Smoking Cessation

Q: Will stopping smoking make a difference in how I feel?

A: Quitting smoking can make a huge difference in how you feel by improving energy and quality of life. Quitting can also ease chronic health conditions including heart disease, high blood pressure, airway conditions (asthma, Chronic obstructive pulmonary disease (COPD), etc.) and heartburn, to name a few.

When attempting to quit you may initially have feelings of stress and withdrawal but the health benefits both in the short and long-term far outweigh any short-term discomfort.

Speaking to a qualified healthcare practitioner can help balance expectations and provide support while improving outcomes from a smoking cessation attempt. Plus, quitting smoking can decrease the likelihood of certain types of cancer or chronic diseases.

Q: What methods are there for quitting smoking?

A: There are several methods that can be used to assist with quitting, including:

  • Going cold turkey
  • Using over-the-counter nicotine replacement products
  • Taking prescription products including bupropion (Zyban) and varenicline (Champix)

Regardless of the method that is used, counselling and support are also a critical component to success in smoking cessation.

Q: How do I start?

A: The first step to starting is being motivated to quit. The next step is to speak to your pharmacist or trusted healthcare provider about your current and prior medical history, smoking history, and previous quit attempts – what worked and what didn’t. This will inform the most appropriate options for quitting. From there, consider an ideal quit date.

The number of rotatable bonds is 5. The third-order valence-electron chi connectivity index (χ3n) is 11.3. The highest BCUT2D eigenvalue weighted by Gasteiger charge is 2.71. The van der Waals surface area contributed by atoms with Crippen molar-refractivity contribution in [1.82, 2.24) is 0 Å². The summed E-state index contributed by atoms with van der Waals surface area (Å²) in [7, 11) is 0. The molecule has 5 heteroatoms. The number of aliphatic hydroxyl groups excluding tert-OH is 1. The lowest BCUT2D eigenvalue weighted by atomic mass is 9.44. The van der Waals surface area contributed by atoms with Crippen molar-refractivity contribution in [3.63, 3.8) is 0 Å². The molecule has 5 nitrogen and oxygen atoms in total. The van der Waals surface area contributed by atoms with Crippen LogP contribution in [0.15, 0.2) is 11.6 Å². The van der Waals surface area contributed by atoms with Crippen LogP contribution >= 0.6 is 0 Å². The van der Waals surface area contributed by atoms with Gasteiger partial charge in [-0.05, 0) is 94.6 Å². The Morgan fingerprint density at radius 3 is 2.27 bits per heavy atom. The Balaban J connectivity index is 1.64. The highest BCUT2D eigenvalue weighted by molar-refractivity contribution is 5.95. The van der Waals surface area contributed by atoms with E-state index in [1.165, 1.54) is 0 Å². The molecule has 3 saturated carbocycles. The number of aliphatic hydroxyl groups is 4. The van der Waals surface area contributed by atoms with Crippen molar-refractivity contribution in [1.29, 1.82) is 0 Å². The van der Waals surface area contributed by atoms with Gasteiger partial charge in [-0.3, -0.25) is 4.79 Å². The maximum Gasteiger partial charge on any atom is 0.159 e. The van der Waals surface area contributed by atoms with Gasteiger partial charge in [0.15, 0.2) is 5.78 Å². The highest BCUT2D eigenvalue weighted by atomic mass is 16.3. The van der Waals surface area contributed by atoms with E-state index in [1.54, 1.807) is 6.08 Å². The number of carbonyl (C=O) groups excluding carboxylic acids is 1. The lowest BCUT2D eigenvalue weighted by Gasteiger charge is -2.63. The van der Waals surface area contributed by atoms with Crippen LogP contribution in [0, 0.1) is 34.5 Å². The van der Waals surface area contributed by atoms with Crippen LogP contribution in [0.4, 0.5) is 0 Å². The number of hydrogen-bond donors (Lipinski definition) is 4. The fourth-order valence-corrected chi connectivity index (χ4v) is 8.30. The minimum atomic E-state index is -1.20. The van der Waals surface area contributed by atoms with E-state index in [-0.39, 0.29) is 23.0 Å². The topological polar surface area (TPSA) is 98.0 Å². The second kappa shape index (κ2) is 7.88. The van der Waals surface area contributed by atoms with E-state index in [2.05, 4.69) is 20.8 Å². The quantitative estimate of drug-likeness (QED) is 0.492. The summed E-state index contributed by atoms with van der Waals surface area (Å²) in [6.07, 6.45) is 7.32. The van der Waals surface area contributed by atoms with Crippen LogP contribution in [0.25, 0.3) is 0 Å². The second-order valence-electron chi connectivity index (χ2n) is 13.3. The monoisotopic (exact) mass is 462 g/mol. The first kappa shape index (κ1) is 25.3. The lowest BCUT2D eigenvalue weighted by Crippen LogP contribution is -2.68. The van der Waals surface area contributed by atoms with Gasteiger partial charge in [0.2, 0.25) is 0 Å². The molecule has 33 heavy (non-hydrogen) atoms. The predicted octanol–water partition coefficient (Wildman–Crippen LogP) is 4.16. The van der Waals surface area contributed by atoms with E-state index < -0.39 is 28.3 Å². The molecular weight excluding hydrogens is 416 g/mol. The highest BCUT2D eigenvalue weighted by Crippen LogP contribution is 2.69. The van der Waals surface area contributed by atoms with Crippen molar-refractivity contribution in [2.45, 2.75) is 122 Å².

Q: Are there any smoking cessation medications I can take?

A: There are a number of over-the-counter nicotine replacement therapy (NRT) products available including patches, gums, lozenges, inhalers and mists which can often be used in combination with one another (e.g., a patch to provide constant coverage plus a gum when cravings/situational moments arise). Other options include prescription medications such as bupropion and varenicline.

Q: What are the side effects of quitting smoking?

A: Side effects depend on the medication, or combination of medications, prescribed and used to help you quit. These may include difficulty with sleep or concentration, feeling restless, weight gain, an increase or change in metabolism of certain medications and substances (such as caffeine) or dealing with withdrawal and craving symptoms.

The side effects of NRT products are generally considered mild and may include headache, nausea, dizziness, sleep problems or unusual dreams and/or skin irritation (in the case of patches). There is the chance that they could cause a racing heartbeat or worsen unstable cardiovascular disease.

Prescription products such as bupropion or varenicline could potentially worsen depression in unstable psychiatric illness or cause recurrence of seizures. Special consideration should also be given if there is any history of liver or kidney diseases when evaluating products.

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The content on this website is for informational purposes only. No material on this site is intended to be a substitute for professional medical advice, diagnosis, or treatment. Always seek the advice of your physician with any questions regarding a medical condition or treatment, and before undertaking a new health-care regimen.

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